There are a number of things to think about when considering breeding your pet.
- What are your reasons for wanting to breed your cat or dog?
- Is it the myth that they should be bred at least once?
- Is it because you think kittens and puppies are so adorable, forgetting they grow into adults?
- Or do you want your children to experience the birth process?
None of the above are valid reasons for breeding your pet.
If your pet is purebred and you want to add to the breed the best way to begin is by talking to an experienced breeder. If you purchased your pet from a breeder, are you allowed to breed him/her? Many breeders will ask you to sign a paper at the time of purchase as to whether you may or may not use your pet for breeding.
Not all purebreds have the qualities necessary for the line to be continued. Some may have genetic defects that you don’t want to pass down to the next generation. Others may not fit the standard for the breed.
Can you give momma cat or dog the proper prenatal care? Before breeding, your pet should have a complete physical examination including blood work and any other tests your veterinarian advises. Before birthing time arrives you should be prepared with the proper equipment – a special area set up for the birth, surgical gloves, towels, syringes to remove mucous from mouths and noses of the babies, thread to tie umbilicals, antiseptic, scissors, your vet’s emergency number close by. Most of the time, dogs and cats give birth without help, but are you ready to administer to your pet if necessary?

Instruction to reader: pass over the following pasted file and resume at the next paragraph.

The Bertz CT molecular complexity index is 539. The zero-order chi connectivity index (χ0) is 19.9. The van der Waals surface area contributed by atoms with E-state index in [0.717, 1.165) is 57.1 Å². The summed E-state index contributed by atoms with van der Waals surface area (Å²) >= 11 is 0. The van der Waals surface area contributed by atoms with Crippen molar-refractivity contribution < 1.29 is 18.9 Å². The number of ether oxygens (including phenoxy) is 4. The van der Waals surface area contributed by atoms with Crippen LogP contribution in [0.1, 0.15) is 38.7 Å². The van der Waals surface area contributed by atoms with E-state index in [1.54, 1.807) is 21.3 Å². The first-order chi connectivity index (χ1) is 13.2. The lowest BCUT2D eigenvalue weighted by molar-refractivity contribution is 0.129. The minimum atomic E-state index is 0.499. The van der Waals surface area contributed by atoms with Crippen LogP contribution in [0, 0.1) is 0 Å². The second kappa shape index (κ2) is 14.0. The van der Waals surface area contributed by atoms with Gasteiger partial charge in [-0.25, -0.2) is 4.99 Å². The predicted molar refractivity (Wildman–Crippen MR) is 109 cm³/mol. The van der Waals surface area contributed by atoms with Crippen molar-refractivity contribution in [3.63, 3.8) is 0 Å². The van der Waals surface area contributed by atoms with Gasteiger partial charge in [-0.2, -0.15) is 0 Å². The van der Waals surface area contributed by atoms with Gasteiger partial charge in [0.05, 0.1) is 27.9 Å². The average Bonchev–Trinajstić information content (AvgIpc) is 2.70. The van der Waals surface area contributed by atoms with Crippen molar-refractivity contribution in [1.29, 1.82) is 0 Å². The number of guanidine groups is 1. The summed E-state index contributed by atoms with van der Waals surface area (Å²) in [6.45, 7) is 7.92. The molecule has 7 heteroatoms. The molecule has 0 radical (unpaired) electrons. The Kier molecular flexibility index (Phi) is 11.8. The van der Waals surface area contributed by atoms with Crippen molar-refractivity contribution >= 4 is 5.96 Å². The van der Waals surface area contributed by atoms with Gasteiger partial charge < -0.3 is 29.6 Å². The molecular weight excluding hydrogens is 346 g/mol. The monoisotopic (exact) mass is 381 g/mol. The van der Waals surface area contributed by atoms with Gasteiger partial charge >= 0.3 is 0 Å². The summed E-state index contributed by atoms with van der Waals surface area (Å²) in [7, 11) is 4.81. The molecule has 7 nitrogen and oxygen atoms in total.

Finances enter into the picture as well. Kittens and puppies need to be vaccinated and dewormed. Some need to be fed mother’s milk replacer several times daily. Are you able to financially handle any medical emergencies? Kittens and puppies should not be adopted out until they are 8-10 weeks of age. Do you have the time to give them the necessary care? If your pets are registered, they will have to be microchipped. And the big question, what will you do if you can’t find homes for them? Being purebred doesn’t guarantee a home.
If you expect to make a profit from sales, consider the cost of care of mom and babies you will incur before homing them.
There are so many homeless pets, mutt-i-grees and purebreds who wind up in shelters and are euthanized or are abandoned to the streets. Please think hard before considering breeding your pet.